Average session duration, say hello to everyone. Everyone, this is average session duration (or ASD as we call it 'round here). It's a surprisingly important metric for website performance, and we hope you will all spend some time with it.
We find it effective to study alternative metrics from time to time: They help provide a broader picture of web traffic, and prevent brands from making development mistakes due to a blind spot in analytics. Average session data is a great place to start, so lets take a look!
Defining Average Session Duration
ASD is an easy metric to follow: It simply refers to the average amount of time that visitors spend on the site before leaving. Now, there's a lot of variety in ASD overall: Sometimes people bounce away from the site immediately, which creates a session of only a couple seconds and lowers the score. Sometimes people forget to navigate away and leave their computers, creating a session that lasts for a couple hours and pulls the numbers the other direction. But as an average, the metric provides valuable data how long people peruse your site.
Why This Matters
A longer session is good for the brand: It indicates that people are interested enough to spend time on your site exploring or searching for a specific solution. A long session indicates they didn't get bored or confused, and in the world of the internet that's a big win! Industry averages for session duration are between two and three minutes, but there's a lot of variance between types of websites, so don't feel too bad if you don't match up.
4 Ways to Use Session Duration
You can find ASD in Google Analytics, but it's important to go beyond the overview data and find out what this really says about the site. Here are four ways to put this metric to work.
1. Digging into Local Comparisons: Companies can filter ASD by source, state and even city in Google Analytics. This is good news for businesses with a lot of local clientele, because it allows them to look at the session duration for clients they are actually interested in. If random website visits from across the country are pulling your ASD down, this will show it (it may also mean you need some work on your local SEO). It may also help to cerate a condition for traffic source to see how much traffic came from Google, Bing, etc., and how this affected session duration. If organic traffic on Google has a much higher session duration than your overall average, that's great news – it means a popular channel is working in your favor as intended.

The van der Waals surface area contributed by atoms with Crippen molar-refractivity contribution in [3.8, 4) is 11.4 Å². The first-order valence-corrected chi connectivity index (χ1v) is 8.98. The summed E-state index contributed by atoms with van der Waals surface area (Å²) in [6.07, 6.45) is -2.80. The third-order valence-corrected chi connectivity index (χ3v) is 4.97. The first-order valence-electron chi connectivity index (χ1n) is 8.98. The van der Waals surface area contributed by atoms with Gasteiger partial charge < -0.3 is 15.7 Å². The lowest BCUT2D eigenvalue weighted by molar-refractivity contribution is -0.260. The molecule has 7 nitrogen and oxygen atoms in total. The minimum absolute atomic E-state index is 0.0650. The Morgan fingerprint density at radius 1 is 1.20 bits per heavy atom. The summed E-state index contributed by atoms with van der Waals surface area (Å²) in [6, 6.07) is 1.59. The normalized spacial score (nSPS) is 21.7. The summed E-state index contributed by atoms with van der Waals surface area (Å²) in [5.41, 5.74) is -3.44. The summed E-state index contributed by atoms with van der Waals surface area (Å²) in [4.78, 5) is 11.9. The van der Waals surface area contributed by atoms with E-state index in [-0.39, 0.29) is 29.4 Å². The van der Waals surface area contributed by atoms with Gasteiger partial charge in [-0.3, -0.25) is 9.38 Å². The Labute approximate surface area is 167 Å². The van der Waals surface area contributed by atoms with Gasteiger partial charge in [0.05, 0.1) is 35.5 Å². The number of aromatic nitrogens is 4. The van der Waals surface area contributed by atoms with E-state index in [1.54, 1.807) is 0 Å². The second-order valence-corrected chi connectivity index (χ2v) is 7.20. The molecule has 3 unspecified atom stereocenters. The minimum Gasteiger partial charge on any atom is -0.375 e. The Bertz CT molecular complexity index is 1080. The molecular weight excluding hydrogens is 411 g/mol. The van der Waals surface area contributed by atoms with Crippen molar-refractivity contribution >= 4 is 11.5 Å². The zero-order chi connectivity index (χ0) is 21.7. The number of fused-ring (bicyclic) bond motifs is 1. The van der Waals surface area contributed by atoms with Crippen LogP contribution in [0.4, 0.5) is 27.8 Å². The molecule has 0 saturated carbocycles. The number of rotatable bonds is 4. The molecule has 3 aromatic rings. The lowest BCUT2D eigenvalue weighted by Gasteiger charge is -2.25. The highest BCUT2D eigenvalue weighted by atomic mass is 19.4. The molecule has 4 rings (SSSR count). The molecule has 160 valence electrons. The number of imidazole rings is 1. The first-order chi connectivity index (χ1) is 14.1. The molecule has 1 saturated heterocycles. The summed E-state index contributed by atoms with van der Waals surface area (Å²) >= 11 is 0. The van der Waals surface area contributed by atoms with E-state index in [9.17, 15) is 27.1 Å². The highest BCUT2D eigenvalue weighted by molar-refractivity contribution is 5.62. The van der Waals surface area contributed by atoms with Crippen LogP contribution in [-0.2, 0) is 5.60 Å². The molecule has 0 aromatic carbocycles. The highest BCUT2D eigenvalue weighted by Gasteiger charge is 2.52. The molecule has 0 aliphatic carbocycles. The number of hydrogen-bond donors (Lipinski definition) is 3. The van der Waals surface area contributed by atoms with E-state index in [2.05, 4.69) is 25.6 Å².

2. Finding Specific Session Times: If you head over to Audience, go to Behavior, and choose Engagement in Analytics, you can find out what session durations were the most common. For example, you may find that a session duration of 11-30 seconds is by far the most frequent, followed by a 0-10 second duration (which could indicate trouble with bounce rates). Use this information to see how your audience tends to react to your webpage, and look for odd anomalies.
3. Using Pages Per Session: Pages per session is an interesting statistic: It's incredibly contingent on how your website is built, and is most useful when combined with ASD. If your site is set up with multiple product pages or different pages for each blog post, you may want to see a lot of pages per session across a lengthy visitor session. If your site uses more infinite scroll and content-heavy pages, then you may want to see a low pages per session score, which indicates people are using their session to really pay attention. Track these numbers based on how your site is meant to work.
4. Comparing to Bounce Rate: Take a look at your bounce rate across all sessions and individual pages. High bounce rates create low session duration: Do you have bounce rate issues on key navigation or information pages that may keep people from exploring your site? Then it's time for a change.